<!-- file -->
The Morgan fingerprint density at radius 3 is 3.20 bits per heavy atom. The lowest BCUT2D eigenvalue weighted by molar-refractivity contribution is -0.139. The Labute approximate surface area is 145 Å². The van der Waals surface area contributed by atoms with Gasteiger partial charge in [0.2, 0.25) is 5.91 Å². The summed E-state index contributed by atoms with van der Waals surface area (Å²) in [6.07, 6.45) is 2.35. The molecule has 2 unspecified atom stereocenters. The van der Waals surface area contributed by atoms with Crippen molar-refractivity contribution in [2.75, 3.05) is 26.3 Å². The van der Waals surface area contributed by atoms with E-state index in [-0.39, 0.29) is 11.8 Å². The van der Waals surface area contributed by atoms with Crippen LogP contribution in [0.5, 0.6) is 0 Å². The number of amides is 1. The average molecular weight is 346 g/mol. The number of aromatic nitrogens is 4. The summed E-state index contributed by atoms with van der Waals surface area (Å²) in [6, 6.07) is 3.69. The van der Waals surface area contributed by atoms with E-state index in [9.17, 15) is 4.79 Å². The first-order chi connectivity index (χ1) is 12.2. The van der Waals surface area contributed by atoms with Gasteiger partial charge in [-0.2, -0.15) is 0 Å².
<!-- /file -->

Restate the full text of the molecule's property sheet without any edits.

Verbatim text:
The Morgan fingerprint density at radius 3 is 3.20 bits per heavy atom. The lowest BCUT2D eigenvalue weighted by molar-refractivity contribution is -0.139. The Labute approximate surface area is 145 Å². The van der Waals surface area contributed by atoms with Gasteiger partial charge in [0.2, 0.25) is 5.91 Å². The summed E-state index contributed by atoms with van der Waals surface area (Å²) in [6.07, 6.45) is 2.35. The molecule has 2 unspecified atom stereocenters. The van der Waals surface area contributed by atoms with Crippen molar-refractivity contribution in [2.75, 3.05) is 26.3 Å². The van der Waals surface area contributed by atoms with E-state index in [-0.39, 0.29) is 11.8 Å². The van der Waals surface area contributed by atoms with Crippen LogP contribution in [0.5, 0.6) is 0 Å². The number of amides is 1. The average molecular weight is 346 g/mol. The number of aromatic nitrogens is 4. The summed E-state index contributed by atoms with van der Waals surface area (Å²) in [6, 6.07) is 3.69. The van der Waals surface area contributed by atoms with E-state index in [9.17, 15) is 4.79 Å². The first-order chi connectivity index (χ1) is 12.2. The van der Waals surface area contributed by atoms with Gasteiger partial charge in [-0.2, -0.15) is 0 Å².